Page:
Gear Review: Troy VTAC Alpha 13″ BattleRail

    Recently, I decided that my AR needed an upgrade to its forend. My Magpul MOE handguards had served valiantly for a year or two, but I wanted more. Changes in my shooting technique left me wanting a longer, lighter handguard. Because my rifle had carbine-length gas, and an A2 front sight block, my options were somewhat limited. I chose to chop the A2 block into a low profile block. This let me choose rails without cutouts for the block and let me extend the sight radius as well. Lacking the tools to remove and reinstall the barrel, I chose to stick with a rail that attaches directly to the standard barrel nut. With those choices made, I completed the installation with the tools I had on hand: a dremel, a crescent wrench, some punches, and a claw hammer.

    The author's rifle before installing the rail.

    The author’s rifle before installing the rail.

    Because of my restrictions on tools, I purchased a Troy VTAC 13” Alpha BattleRail.The VTAC Alpha is a tube-style forend, with a single 12-’o-clock rail running the length of the forend. It is available in a standard black anodized finish, as well as flat dark earth (tactical tan). Additional rail segments are included, and can be attached to any of the slots running down the tube. The 13” length provides a grip surface about an inch longer than rifle-length handguards, and with folding irons, a sight radius about an inch shorter than a rifle-length gun. On a 16” barreled gun, about 2.5” of barrel protrude from the handguard before the muzzle device.

    Installing the tube was a breeze. To do this, you slide the rail over the barrel and gas block, and onto the bare barrel nut. The cuts on the inside of the rail line up with the ridges and valleys of the nut. The rail slides over the nut at a slight left-leaning angle, and when the rail bottoms out on the receiver, it can be rotated into place, in line with the receiver rail. A small tab of metal on the back end of the rail prevents the rail from rotating too far to the right. At this point all that is left is to tighten down the 3 allen screws with the included wrench. This closes the clamps that secure the rail tightly in place.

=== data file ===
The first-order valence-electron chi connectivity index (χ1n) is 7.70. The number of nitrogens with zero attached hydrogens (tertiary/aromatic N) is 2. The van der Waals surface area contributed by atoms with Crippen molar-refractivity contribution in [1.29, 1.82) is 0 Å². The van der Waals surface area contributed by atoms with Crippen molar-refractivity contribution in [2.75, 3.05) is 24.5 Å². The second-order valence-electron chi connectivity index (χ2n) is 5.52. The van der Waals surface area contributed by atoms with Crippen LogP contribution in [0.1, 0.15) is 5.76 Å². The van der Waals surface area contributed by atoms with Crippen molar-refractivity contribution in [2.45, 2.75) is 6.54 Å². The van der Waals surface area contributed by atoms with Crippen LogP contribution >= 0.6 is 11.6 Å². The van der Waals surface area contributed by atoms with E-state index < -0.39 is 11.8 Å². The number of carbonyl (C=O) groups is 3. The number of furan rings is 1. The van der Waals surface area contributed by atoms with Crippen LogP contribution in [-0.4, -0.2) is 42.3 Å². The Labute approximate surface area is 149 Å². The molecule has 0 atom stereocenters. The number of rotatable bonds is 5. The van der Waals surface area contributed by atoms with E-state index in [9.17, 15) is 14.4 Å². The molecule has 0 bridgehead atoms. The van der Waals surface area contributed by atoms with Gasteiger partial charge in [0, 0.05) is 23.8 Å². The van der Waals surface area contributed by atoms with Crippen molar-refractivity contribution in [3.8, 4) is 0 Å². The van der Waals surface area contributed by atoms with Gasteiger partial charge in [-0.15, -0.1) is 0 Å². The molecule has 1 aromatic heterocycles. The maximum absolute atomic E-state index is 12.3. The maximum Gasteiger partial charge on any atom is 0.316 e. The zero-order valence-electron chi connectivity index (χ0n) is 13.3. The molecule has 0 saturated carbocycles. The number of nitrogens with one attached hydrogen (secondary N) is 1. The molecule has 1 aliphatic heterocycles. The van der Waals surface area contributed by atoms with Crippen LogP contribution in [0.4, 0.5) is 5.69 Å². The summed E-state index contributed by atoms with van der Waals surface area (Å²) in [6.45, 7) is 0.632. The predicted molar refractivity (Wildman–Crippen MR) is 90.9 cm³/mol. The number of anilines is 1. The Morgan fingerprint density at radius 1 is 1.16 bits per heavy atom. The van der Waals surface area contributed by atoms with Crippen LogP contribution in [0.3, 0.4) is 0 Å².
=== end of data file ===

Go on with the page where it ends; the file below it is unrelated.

The author's rifle after installation.

    The author’s rifle after installation.

    Like any product, this product has advantages and disadvantages, and of course, I’ve got opinions. The fit and finish of this tube is just superb. It is anodized aluminium, just like the receivers of an AR. It locks up tight on the barrel nut, and simply feels well-made. The rail is very lightweight, weighing in only slightly heftier than the plastic MOE carbine handguards I replaced, while being nearly twice as long, and having a full length top rail.

    As I stated above, the rail is incredibly simple to install, once certain parts are out of the way. If I were to install again, I would purchase a low-profile gas block instead of cutting down an A2 FSB, simply because I’m a lazy SOB and a commercial low-pro looks nicer.

    Another key feature I like is the modularity. I’m not a huge fan of quad-rails simply because all the extra unused rail estate is simply dead weight, adds girth to the forend, and snags on things constantly without rail covers, which add even more weight and bulk. I can add side and bottom rails as I need them, and I can also add them at 45 degree angles instead of just the common 90 degree placements. Right now I don’t use any of the additional provided rails on my rifle, opting for a clean forend, with just a folding front sight and a small patch of rail cover as an index for my grip.


    Finally, in addition to all the above, it’s also a free-floating handguard, which lets the shooter put a great deal of weight on the forend without changing the rifle’s point of impact, putting the force on the upper instead of directly on the barrel.


    Of course, this product has some drawbacks too. Primarily, like most Troy products, you pay for the quality you receive, in this case, $199 MSRP. For the two benjamins though, I received a lighter rifle with a longer sight radius, and much nicer handling. I’d say it was plenty worth it.

    Lastly, the plain black model has some heat issues. If you leave it sitting in open sunlight on a hot day, or rip off some longer rapid-fire strings, the rail can get rather painful to hold, especially near the gas block. Some shooters wear a glove when shooting, or take and wrap paracord around the rail where they place their hands. Others have purchased heavy nylon wraps to attach to the rail to protect themselves from the heat. I have heard reports that the FDE model doesn’t suffer these issues, and that a simple application of a lighter colored spray paint acts as a heat reflector, and mitigates this problem.

    Bottom line, I feel that this was one of the best purchases I made to improve my AR, and don’t hesitate to recommend this product to others looking to upgrade an existing rifle, or to complete a new build.

    Nathan B

    Nathan B is a software engineer living in Maryland. He graduated from Penn State University in 2012 with a BS in Information Sciences and Technology. He has been shooting for most of his life, is a sucker for a good .22 rifle, and shoots competitively in IDPA and local 3-gun matches.